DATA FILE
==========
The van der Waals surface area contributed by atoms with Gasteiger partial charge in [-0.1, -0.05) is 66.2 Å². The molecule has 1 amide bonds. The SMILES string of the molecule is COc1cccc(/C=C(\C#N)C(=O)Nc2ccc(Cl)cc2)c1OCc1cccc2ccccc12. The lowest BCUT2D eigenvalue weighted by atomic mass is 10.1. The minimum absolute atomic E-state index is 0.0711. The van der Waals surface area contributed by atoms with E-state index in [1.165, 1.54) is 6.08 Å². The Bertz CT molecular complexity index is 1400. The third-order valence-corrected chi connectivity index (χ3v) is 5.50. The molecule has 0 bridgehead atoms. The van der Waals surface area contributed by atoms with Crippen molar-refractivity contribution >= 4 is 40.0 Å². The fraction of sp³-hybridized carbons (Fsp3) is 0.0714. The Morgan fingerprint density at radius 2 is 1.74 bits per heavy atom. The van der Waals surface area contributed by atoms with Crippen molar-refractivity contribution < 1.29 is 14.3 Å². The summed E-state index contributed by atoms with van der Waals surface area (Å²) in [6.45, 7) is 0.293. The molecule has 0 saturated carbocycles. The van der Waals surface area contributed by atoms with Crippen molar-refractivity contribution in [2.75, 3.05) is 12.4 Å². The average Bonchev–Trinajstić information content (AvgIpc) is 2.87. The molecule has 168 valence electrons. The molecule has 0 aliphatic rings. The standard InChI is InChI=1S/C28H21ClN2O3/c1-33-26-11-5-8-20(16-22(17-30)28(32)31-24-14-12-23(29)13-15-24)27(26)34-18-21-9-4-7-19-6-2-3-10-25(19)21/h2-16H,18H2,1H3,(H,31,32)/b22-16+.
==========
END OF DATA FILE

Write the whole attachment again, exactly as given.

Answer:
The van der Waals surface area contributed by atoms with Gasteiger partial charge in [-0.1, -0.05) is 66.2 Å². The molecule has 1 amide bonds. The SMILES string of the molecule is COc1cccc(/C=C(\C#N)C(=O)Nc2ccc(Cl)cc2)c1OCc1cccc2ccccc12. The lowest BCUT2D eigenvalue weighted by atomic mass is 10.1. The minimum absolute atomic E-state index is 0.0711. The van der Waals surface area contributed by atoms with E-state index in [1.165, 1.54) is 6.08 Å². The Bertz CT molecular complexity index is 1400. The third-order valence-corrected chi connectivity index (χ3v) is 5.50. The molecule has 0 bridgehead atoms. The van der Waals surface area contributed by atoms with Crippen molar-refractivity contribution >= 4 is 40.0 Å². The fraction of sp³-hybridized carbons (Fsp3) is 0.0714. The Morgan fingerprint density at radius 2 is 1.74 bits per heavy atom. The van der Waals surface area contributed by atoms with Crippen molar-refractivity contribution < 1.29 is 14.3 Å². The summed E-state index contributed by atoms with van der Waals surface area (Å²) in [6.45, 7) is 0.293. The molecule has 0 saturated carbocycles. The van der Waals surface area contributed by atoms with Crippen molar-refractivity contribution in [2.75, 3.05) is 12.4 Å². The average Bonchev–Trinajstić information content (AvgIpc) is 2.87. The molecule has 168 valence electrons. The molecule has 0 aliphatic rings. The standard InChI is InChI=1S/C28H21ClN2O3/c1-33-26-11-5-8-20(16-22(17-30)28(32)31-24-14-12-23(29)13-15-24)27(26)34-18-21-9-4-7-19-6-2-3-10-25(19)21/h2-16H,18H2,1H3,(H,31,32)/b22-16+.